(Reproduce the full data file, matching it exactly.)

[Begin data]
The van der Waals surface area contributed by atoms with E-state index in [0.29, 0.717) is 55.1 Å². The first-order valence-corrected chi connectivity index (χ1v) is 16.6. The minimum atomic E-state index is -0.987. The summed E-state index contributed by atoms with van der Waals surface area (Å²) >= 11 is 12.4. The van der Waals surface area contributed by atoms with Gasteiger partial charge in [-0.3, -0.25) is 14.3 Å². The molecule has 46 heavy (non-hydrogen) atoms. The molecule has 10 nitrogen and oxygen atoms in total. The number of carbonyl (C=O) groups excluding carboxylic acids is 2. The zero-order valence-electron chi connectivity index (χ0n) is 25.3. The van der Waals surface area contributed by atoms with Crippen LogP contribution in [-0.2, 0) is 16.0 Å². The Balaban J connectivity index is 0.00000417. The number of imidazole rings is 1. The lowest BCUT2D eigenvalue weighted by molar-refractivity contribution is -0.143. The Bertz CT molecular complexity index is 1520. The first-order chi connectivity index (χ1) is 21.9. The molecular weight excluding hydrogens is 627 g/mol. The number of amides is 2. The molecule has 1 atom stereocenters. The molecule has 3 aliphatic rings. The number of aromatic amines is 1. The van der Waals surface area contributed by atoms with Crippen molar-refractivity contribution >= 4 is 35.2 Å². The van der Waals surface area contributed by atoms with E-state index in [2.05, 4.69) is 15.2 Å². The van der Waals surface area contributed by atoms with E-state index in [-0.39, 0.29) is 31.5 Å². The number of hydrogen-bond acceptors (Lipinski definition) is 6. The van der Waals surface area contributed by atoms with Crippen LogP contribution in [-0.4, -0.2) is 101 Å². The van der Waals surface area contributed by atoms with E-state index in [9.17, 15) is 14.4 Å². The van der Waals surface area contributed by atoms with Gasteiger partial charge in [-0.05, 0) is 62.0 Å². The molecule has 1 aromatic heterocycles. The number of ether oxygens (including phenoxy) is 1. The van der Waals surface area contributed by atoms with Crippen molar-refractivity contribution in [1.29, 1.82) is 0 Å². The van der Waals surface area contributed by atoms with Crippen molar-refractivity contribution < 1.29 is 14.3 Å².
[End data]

The van der Waals surface area contributed by atoms with E-state index in [0.29, 0.717) is 55.1 Å². The first-order valence-corrected chi connectivity index (χ1v) is 16.6. The minimum atomic E-state index is -0.987. The summed E-state index contributed by atoms with van der Waals surface area (Å²) >= 11 is 12.4. The van der Waals surface area contributed by atoms with Gasteiger partial charge in [-0.3, -0.25) is 14.3 Å². The molecule has 46 heavy (non-hydrogen) atoms. The molecule has 10 nitrogen and oxygen atoms in total. The number of carbonyl (C=O) groups excluding carboxylic acids is 2. The zero-order valence-electron chi connectivity index (χ0n) is 25.3. The van der Waals surface area contributed by atoms with Crippen LogP contribution in [-0.2, 0) is 16.0 Å². The Balaban J connectivity index is 0.00000417. The number of imidazole rings is 1. The lowest BCUT2D eigenvalue weighted by molar-refractivity contribution is -0.143. The Bertz CT molecular complexity index is 1520. The first-order chi connectivity index (χ1) is 21.9. The molecular weight excluding hydrogens is 627 g/mol. The number of amides is 2. The molecule has 1 atom stereocenters. The molecule has 3 aliphatic rings. The number of aromatic amines is 1. The van der Waals surface area contributed by atoms with Crippen molar-refractivity contribution >= 4 is 35.2 Å². The van der Waals surface area contributed by atoms with E-state index in [2.05, 4.69) is 15.2 Å². The van der Waals surface area contributed by atoms with E-state index in [-0.39, 0.29) is 31.5 Å². The number of hydrogen-bond acceptors (Lipinski definition) is 6. The van der Waals surface area contributed by atoms with Crippen LogP contribution in [-0.4, -0.2) is 101 Å². The van der Waals surface area contributed by atoms with E-state index in [9.17, 15) is 14.4 Å². The van der Waals surface area contributed by atoms with Gasteiger partial charge in [-0.05, 0) is 62.0 Å². The molecule has 1 aromatic heterocycles. The number of ether oxygens (including phenoxy) is 1. The van der Waals surface area contributed by atoms with Crippen molar-refractivity contribution in [1.29, 1.82) is 0 Å². The van der Waals surface area contributed by atoms with Crippen molar-refractivity contribution < 1.29 is 14.3 Å².